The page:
Auto-Encoding Variational Bayes

In my previous post on variational inference, I gave a quick foundation of the theory behind variational auteoncoders (VAEs). The dominant lay understanding of VAEs is that they’re models which allow you to take map an image to a smaller latent space and manipulate that image in meaningful ways by changing the values of the latent space. Most machine learning tutorials are centered around this interpretation. However, I feel this short-sells their meaning (and makes people say “just use a GAN instead”, which is disappointing). It is more correct, and interesting, to say that VAEs are an implementation of variational inference which allows use of arbitrarily complex functions (read: neural networks) as approximating distributions.

Like the previous post, a lot of this information was pulled from the Stanford Probabilistic Graphical Models Course, but it’s also worth reading the original (if opaque) Kingma & Welling Paper, watching this video (starting at 7 minutes or so), and reading this StackOverflow post.

Throughout this post, refers to an input, refers to latent variables, refers to an actual distribution, and refers to an approximating distribution.

In a variational autoencoder, we have a (true) equation , and want to estimate our .

In order to do this, the first thing we do is re-formulate the VAE objective. We still use the upper bound: Which, in our variables, is: We note that KL is always greater than or equal to zero, so we remove the intractable first KL term. We then expand with the probability chain rule (and logarithm product rule). Exploit the linearity of expectation: Flip the signs and collect the right two terms as a KL divergence (as marginalizes out, this is a straightforward algebraic manipulation of the KL divergence): Which is our objective function for the variational autoencoder. We can pause here for a minute and take a look at how this lines up with the common interpretation of our variational autoencoder. We note that there is a , which corresponds to our encoder network, a , which corresponds to our prior (a set of independent multivariate unit gaussians), and a , which corresponds to our decoder network. The expected value operator is also significant, as it means we never actually need to know the value of the probability. The expected value is simply the output of the decoder network when all latent variables are at their mean value, and making the probability of higher under this distribution corresponds to just making the input and output images match more closely!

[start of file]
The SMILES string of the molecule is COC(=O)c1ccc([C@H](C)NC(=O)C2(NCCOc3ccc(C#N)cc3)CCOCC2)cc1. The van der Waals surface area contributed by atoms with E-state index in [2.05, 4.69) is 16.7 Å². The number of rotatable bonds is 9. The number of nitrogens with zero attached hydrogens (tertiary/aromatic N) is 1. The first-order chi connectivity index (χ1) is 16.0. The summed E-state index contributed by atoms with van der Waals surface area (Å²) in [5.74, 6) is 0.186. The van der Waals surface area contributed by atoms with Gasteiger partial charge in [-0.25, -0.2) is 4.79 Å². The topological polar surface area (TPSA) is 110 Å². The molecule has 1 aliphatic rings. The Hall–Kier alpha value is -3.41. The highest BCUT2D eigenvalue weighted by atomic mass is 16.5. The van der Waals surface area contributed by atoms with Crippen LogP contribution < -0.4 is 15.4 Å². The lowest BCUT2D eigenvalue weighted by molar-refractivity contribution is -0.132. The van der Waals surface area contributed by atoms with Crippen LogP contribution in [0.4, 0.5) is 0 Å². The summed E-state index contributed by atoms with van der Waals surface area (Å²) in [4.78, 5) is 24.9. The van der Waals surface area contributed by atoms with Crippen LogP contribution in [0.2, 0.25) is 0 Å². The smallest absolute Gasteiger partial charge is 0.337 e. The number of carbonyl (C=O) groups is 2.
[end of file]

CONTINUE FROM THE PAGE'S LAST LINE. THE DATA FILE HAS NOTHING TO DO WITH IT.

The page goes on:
There is one (not small) detail missing before we can perform gradient descent. Since are random variables, we can’t differentiate through them to train the encoder and decoder network. This is what the reparameterization trick is for. In the reparameterization trick, we produce two outputs in our latent space (mean and standard deviation) and treat them as deterministic. That is, these are the outputs we want to learn. But we have a third, random, variable that we multiply sigma by which is drawn from a unit normal distribution. Since this isn’t learned, we can still backpropagate through the network as desired despite having random variables within it.

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